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Conflict is a word that most associate with a negative connotation.  The definition itself makes individuals defensive - a competitive or opposing action of incompatibles; antagonistic state or action (as of divergent ideas, interests, or persons); mental struggle resulting from incompatibles or opposing needs, drives, wishes, or external internal demands.  We become defensive in the face of conflict and express our position even stronger, only to gain little except a higher level of stress.

However, conflict is necessary for growth.  Nothing comes into being or develops without some form of conflict.  Think of it this way - conflict is anything that challenges a current state of being.  For example, each one of you reading this were born only after conflict occurred.  If you don't believe it, ask your mother about what she felt during labor.  A butterfly isn't born one.  It becomes one after conflict.  A frog is born a tadpole and, when nature allows, conflict creates the need for a change.  An alcoholic deals with conflict daily.  The force of wanting that drink but knowing what will happen if he or she does.

So many of us expect to grow and develop easily, yet run at the first sign of conflict.  Here, I'm not talking about physical conflict, although it could be present.  Conflict occurs when two opposing sides push against each other.  Movement only occurs when the force of one is greater than the other.  Growth and development cannot occur without one force being stronger than the other.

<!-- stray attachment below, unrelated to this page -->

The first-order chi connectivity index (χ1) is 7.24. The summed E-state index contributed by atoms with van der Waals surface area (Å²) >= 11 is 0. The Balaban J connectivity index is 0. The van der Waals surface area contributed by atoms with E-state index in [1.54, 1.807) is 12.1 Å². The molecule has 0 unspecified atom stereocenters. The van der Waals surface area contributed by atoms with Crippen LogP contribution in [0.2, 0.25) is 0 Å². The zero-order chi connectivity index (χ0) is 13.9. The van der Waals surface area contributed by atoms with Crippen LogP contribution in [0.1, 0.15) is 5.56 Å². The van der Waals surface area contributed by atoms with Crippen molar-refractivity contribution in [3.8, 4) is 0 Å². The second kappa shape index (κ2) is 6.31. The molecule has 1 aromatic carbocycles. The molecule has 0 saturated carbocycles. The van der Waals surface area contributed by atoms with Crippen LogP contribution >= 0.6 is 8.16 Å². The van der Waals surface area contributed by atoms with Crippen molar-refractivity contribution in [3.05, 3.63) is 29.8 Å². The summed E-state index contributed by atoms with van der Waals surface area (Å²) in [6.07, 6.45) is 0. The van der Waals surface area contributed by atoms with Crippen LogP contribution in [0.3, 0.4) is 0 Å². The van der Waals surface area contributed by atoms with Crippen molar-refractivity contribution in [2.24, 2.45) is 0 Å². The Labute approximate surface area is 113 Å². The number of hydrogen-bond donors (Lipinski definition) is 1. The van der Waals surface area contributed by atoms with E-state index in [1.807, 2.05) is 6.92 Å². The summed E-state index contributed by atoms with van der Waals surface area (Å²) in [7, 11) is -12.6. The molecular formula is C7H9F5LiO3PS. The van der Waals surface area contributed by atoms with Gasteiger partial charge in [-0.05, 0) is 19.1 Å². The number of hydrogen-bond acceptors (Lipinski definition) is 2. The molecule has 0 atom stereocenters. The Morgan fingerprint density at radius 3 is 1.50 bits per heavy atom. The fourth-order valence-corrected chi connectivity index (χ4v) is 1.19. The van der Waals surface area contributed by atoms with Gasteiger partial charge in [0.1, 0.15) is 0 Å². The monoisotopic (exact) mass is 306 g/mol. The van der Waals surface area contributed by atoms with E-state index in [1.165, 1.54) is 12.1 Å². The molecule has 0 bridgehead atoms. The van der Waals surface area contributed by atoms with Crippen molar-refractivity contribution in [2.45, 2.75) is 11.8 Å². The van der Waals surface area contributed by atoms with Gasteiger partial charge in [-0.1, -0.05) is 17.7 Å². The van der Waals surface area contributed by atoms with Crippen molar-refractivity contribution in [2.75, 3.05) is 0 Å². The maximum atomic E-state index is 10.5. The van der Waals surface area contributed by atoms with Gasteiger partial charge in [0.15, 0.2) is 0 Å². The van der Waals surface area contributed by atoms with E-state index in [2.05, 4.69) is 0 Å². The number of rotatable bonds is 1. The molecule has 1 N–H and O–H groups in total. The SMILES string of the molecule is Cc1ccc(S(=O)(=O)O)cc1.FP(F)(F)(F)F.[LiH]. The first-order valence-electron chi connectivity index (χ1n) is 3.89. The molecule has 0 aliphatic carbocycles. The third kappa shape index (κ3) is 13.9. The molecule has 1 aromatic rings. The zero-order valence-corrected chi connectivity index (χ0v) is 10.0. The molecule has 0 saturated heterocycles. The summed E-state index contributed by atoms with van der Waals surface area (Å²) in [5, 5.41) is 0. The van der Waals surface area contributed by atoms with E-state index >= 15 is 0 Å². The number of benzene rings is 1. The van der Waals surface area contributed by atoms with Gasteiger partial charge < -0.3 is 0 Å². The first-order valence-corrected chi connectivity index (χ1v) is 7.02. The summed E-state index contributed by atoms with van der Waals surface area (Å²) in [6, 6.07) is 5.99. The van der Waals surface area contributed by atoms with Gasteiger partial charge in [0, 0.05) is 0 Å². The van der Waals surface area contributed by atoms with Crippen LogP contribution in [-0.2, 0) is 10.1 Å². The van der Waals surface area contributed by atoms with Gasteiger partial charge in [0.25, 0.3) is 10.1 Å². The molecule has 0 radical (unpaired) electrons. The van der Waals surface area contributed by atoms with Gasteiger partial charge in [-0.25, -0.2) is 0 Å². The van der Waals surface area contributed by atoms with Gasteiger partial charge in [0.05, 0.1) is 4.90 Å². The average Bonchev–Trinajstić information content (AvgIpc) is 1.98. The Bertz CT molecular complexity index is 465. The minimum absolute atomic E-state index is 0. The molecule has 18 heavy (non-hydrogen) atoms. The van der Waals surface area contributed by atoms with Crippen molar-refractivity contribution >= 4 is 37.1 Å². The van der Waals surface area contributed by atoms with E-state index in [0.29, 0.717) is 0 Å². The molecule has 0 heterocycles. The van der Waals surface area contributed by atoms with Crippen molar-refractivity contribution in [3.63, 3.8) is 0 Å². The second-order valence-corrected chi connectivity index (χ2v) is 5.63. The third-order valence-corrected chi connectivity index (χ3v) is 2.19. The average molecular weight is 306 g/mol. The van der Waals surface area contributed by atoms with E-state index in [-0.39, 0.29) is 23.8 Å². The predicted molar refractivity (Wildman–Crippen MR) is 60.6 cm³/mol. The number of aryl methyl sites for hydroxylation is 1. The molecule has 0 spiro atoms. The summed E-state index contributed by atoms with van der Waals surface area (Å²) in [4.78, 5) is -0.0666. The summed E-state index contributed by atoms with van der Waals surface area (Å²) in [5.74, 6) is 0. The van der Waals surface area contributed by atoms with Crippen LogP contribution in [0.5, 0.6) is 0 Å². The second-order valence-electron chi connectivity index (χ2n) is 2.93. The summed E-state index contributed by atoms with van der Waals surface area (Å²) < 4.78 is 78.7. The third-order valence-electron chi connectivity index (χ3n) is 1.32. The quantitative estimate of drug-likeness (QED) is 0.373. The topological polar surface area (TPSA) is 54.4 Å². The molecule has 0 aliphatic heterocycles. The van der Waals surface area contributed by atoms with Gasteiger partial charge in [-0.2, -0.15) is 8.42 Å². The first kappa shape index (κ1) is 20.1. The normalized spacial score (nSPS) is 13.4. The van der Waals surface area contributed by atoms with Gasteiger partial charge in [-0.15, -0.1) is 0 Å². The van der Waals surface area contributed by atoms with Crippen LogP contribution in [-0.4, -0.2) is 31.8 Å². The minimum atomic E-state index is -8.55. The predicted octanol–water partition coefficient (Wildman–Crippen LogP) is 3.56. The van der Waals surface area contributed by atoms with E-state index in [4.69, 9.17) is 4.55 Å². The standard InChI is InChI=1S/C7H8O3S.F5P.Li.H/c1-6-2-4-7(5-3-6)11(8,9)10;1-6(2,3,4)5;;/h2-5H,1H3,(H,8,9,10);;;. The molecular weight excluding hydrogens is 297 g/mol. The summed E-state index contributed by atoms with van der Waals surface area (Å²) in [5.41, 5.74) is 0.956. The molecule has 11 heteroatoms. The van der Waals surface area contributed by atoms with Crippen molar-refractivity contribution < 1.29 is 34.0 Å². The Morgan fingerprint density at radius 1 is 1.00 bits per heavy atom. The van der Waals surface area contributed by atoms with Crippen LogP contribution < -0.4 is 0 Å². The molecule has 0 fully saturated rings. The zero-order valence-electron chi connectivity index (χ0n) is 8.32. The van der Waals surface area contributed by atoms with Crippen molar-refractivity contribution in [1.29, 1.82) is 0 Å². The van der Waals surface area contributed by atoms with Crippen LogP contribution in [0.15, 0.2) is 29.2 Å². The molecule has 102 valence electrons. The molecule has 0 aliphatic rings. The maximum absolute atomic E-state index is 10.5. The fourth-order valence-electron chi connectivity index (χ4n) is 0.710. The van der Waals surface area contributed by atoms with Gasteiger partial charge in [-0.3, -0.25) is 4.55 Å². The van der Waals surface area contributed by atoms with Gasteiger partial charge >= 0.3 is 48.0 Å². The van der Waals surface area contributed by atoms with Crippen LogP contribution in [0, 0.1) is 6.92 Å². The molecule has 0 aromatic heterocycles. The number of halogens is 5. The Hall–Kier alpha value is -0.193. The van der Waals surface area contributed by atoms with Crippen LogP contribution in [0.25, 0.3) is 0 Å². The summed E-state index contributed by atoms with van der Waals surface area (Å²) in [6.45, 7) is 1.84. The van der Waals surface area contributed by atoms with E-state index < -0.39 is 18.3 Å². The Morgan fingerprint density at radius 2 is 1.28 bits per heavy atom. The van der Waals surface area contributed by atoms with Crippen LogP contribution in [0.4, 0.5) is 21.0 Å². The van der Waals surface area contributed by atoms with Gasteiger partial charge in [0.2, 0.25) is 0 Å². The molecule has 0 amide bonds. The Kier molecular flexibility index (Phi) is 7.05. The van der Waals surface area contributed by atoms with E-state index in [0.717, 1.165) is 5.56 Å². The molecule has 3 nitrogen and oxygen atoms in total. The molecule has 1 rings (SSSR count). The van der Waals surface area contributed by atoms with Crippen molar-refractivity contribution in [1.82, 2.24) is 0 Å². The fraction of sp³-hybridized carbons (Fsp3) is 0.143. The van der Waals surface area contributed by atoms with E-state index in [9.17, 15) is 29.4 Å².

Four Positive Outcomes of Conflict:

Reason #1:     Changes Your Status Quo

You've talked to individuals who say, "I hate change."  They want something better but don't want to have to change to get it.  As humans, we like balance.  Yet you cannot move forward without some kind of change.  The status quo is comfortable, however, no one ever accomplished great feats staying with the status quo.

Reason #2:     Creates Space for New Paradigms

Our paradigms guide out thinking and interpretation of information.  We learn them from institutions throughout our life, such as parents, school, community, teachers, church, etc.  Conflict helps us evaluate our paradigms and determine the need to change them.  If you want to change your life, change the way you think.  Our paradigms are comfortable, yet conflict challenges them and helps us grow. Conflict creates the need to examine ourselves and our motives.

Reason #3:     Sharpens Your Negotiation Skills

Conflict creates the need for negotiation.  Any change creates the necessity for negotiation.  Moving from one state to another requires a shift in our thinking.  Therefore, we must negotiate the new states and the new rules of engagement that come with it.

Reason #4:     Creates New Boundaries

If the old state is being confronted and the need for change is realized, new boundaries in a new state must be recognized, negotiated, and measured.  Moving from one state to another means that you've grown.  Therefore, your boundaries have expanded.  You should be able to take on more responsibility, new challenges, and new ideas.

Many fear conflict.  However, as it is a natural part of life, to realize any growth in your personal development, you must accept and negotiate conflict in your thinking, paradigms, and behavior.  Don't be afraid of it.  When it calls, it has recognized a need.  It wants to prune you, which allows your to bring forth more fruit.

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